Day 65 - Cairo Again Again

Trip Start Aug 07, 2007
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47
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Trip End Nov 07, 2007


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Flag of Egypt  ,
Wednesday, October 10, 2007

Hair: Roman
Beard: Greek
Distance Driven: 8,980km
Frame of Mind: Itchy

Day 65 - Carry on Up The Nile
It's about 500km from Hurghada to Cairo.  The first 200 was horrible and v treacherous:  the wind was so strong even the government had noticed and put up some enormous wind farms.  It reduced my cruising speed by a good deal and my fuel consumption too to 20km per litre.  However at less than a quarter of a dollar per litre for the 'quality' stuff I sat in fifth at 9000 revs and sodded global warming.

The next 100km were great: twisty coast hugging roads with the crystal clear blue water to the right and imposing wind-blocking mountains to my left.  I was so close to the sea that at points the it was actually lapping at the tarmac.  As I got closer to Suez the coast seemed no less beautiful but the luxury resorts had the slightly unusual backdrop of supertankers and cargo ships queueing up for their turn at the canal.

The last stretch was across the desert, back to the nile and Cairo on an empty six lane toll highway.  I relaxed and cruised and only once had to wake up to dodge a police car coming the wrong way up the motorway, straight towards me.  Not even on the hard shoulder.  He couldn't be bothered I guess.  Fair enough.  I'm sure he would have swerved had I not.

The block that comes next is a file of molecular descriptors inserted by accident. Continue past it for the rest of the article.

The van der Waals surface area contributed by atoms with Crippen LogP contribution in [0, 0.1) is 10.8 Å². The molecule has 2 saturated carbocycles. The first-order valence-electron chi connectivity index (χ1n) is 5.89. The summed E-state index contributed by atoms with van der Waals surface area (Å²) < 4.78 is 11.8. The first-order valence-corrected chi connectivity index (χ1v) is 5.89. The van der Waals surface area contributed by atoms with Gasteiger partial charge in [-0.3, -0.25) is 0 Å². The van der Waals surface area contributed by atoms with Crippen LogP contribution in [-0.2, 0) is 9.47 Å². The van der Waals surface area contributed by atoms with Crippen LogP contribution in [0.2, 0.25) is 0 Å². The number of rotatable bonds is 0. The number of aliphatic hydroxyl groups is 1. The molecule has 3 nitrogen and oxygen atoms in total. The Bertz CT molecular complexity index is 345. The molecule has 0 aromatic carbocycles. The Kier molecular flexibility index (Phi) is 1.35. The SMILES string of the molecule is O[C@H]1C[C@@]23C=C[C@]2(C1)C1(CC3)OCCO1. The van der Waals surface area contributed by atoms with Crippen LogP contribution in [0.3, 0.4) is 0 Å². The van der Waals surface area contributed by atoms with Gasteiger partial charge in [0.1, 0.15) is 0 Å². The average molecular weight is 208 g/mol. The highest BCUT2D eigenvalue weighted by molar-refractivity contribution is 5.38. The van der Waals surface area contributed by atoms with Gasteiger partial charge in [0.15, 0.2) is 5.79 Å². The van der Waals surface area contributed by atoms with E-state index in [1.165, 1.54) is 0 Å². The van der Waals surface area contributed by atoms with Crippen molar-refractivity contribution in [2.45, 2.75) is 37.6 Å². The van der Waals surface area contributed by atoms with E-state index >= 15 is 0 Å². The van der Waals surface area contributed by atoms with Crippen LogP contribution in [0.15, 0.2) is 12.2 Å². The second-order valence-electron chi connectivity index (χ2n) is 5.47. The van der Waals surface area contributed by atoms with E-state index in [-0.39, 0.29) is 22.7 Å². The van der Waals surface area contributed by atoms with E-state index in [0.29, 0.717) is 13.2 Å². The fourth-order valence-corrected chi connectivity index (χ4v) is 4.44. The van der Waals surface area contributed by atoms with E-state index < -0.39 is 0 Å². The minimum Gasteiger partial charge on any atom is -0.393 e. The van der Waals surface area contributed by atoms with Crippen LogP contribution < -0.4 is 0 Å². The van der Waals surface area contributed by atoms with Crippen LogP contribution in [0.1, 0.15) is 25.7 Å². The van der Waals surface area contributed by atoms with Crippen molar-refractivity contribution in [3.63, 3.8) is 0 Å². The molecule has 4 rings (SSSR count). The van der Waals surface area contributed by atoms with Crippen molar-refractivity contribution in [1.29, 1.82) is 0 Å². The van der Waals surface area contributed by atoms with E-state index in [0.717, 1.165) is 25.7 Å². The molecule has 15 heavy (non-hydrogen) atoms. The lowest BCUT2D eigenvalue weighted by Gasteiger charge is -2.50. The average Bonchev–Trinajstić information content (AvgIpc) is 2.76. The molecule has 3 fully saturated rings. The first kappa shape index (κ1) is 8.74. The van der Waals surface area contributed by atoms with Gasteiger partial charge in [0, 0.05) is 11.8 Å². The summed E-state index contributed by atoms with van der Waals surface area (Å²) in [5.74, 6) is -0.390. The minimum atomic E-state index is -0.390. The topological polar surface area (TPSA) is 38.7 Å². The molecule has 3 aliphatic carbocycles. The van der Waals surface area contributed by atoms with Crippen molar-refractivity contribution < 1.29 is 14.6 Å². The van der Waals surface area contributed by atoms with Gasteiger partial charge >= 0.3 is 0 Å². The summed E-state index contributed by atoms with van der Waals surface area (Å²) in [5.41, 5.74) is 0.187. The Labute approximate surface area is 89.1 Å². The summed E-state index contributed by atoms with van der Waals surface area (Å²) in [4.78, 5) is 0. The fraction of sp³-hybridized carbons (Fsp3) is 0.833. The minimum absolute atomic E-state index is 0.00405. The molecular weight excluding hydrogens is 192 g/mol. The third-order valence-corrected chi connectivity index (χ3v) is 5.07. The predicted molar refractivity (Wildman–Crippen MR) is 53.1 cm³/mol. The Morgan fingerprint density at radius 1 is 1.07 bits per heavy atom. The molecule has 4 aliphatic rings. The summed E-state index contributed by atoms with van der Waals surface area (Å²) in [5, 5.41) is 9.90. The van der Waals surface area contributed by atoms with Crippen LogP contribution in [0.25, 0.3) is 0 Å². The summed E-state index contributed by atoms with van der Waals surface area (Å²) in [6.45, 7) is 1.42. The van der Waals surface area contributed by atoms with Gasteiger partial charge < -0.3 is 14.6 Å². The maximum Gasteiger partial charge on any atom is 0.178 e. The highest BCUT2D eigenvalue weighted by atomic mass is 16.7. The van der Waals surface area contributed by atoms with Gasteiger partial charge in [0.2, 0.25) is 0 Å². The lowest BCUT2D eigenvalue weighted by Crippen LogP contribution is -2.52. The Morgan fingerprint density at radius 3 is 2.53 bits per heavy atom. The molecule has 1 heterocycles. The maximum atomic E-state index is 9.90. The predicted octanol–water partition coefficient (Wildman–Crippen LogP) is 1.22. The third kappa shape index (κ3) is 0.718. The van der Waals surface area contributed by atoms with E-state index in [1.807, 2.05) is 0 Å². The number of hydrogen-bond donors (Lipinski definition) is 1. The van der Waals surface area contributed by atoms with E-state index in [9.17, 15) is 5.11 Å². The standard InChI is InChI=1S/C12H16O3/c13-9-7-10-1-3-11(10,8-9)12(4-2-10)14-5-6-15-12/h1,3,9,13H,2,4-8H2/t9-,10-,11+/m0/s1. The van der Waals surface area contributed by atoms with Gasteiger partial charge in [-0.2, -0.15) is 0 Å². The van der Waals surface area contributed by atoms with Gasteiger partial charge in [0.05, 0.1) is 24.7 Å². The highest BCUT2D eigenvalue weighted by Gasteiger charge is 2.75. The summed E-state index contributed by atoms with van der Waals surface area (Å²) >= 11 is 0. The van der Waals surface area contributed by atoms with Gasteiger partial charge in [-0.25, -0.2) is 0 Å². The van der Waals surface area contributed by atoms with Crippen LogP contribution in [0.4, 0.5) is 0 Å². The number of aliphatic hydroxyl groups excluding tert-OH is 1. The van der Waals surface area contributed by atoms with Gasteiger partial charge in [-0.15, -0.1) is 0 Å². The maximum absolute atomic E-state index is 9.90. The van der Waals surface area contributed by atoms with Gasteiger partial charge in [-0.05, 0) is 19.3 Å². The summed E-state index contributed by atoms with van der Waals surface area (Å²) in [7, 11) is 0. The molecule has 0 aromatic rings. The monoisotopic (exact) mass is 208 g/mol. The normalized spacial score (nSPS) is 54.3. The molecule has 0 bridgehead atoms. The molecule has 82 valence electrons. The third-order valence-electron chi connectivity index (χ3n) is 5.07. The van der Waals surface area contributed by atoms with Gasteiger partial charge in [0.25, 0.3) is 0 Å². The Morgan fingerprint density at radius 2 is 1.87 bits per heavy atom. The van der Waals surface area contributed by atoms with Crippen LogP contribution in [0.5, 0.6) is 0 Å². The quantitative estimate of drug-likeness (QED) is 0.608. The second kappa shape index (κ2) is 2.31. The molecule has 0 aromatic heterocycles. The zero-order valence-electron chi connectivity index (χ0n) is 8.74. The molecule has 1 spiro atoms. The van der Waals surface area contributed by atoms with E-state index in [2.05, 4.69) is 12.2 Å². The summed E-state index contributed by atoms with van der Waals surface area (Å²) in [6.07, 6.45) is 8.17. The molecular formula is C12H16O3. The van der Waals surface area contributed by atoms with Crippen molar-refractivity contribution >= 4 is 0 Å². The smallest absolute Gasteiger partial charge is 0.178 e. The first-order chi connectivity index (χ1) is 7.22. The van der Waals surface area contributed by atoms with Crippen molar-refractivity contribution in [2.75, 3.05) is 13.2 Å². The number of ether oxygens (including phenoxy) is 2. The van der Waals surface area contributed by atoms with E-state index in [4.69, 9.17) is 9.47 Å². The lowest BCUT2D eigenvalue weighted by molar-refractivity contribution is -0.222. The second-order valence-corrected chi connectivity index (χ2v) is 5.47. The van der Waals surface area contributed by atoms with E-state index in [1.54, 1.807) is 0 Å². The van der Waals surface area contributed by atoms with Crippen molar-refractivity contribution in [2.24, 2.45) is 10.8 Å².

Upon hitting Cairo it got more interesting.  There is a standard conversation amongst African travellers, particularly those with vehicles: "Which capital has the worst traffic and the worst drivers?".  Cairo comes pretty high in most people's reckoning.  I don't disagree.  Whereas Kampala or Nairobi has much worse congestion Cairo is nasty because the traffic does move.  Always very fast.  Never in a lane.  They are unsympathetic to nervous foreign motorcyclists who are struggling (and failing) to read the Arabic road signs (with their meaningless arrows) and have no real idea where they are going.  Still, it's an 'experience'.